As anyone who lives in or frequents Toronto’s inner-city can attest, the place is over-run with human activity. The word “congestion” is probably over-used in urban affairs, and it still feels tainted by its long association with slum clearances, but it is the word that comes to mind when travelling about the city’s lower downtown these days. Walking is usually the fastest way to get around – certainly faster than streetcar, taxi, or automobile travel, though perhaps not faster than bicycling for anyone willing to face the risks – though walking can be frustrating, and even dangerous, when the sidewalks fill up like rush-hour subway cars.
Congestion-related problems appear in the local news almost every day. Most recently is the alarming increase in motor vehicle accidents involving cyclists and pedestrians. But others crop up regularly: unreliable electricity supply, insufficient public libraries and schools, conflicts over land use (dogs vs children, residents vs clubs), and of course the endless problem of surface public transit which, in truth, barely functions. At times the situation seems perversely amusing, but at other times truly alarming – deleterious consequences multiply, and policy solutions are nowhere to be found.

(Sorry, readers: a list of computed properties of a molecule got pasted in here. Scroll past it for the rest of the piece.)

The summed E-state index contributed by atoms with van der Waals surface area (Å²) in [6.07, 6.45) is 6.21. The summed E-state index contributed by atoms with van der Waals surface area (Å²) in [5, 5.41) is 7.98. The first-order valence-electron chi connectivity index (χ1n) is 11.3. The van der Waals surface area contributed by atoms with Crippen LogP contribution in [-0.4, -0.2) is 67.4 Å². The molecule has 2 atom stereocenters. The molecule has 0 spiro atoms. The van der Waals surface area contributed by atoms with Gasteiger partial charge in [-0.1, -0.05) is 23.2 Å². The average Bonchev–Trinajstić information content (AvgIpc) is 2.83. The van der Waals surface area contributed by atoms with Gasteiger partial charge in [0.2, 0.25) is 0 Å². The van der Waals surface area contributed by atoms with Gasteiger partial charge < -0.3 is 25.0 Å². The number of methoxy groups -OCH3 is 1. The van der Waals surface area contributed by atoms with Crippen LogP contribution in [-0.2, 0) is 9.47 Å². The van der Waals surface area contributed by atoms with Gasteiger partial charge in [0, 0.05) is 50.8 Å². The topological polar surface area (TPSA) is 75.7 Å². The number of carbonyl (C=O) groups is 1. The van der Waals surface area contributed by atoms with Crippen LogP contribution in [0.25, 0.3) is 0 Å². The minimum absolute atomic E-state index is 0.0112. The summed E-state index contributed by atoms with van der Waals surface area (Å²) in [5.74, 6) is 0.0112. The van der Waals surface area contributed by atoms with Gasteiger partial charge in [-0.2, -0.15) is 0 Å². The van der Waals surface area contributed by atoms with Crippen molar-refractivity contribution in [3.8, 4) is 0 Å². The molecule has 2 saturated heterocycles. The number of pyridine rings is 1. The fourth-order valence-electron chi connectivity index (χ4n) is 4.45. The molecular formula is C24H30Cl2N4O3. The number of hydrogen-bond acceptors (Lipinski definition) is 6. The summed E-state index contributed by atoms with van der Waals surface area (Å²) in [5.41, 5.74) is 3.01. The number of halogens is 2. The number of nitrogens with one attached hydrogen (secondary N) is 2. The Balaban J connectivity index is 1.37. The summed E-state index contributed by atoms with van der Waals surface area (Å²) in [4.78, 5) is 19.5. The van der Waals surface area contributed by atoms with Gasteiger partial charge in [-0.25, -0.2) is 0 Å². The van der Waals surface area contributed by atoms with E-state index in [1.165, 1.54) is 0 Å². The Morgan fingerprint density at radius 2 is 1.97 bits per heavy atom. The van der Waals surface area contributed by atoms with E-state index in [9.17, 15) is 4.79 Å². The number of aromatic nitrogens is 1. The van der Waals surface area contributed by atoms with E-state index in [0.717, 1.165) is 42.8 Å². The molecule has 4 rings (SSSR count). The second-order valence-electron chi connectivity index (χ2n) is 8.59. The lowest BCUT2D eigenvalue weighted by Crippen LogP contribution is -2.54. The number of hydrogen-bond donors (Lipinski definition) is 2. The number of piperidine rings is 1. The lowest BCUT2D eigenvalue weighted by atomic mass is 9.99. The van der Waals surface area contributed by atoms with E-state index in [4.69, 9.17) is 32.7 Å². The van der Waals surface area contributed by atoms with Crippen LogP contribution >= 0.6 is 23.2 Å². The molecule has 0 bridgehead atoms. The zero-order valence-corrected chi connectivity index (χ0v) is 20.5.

Viewing this through the lens of history reveals an intriguing, and perhaps rather surprising, parallel between recent growth in the inner-city and postwar expansion of the suburbs. On the surface, of course, they reflect population migrations in opposite directions, but at the root of both is a conviction, pervasive in the popular mindset of the time, that these migrations would yield a better urban life. Continue reading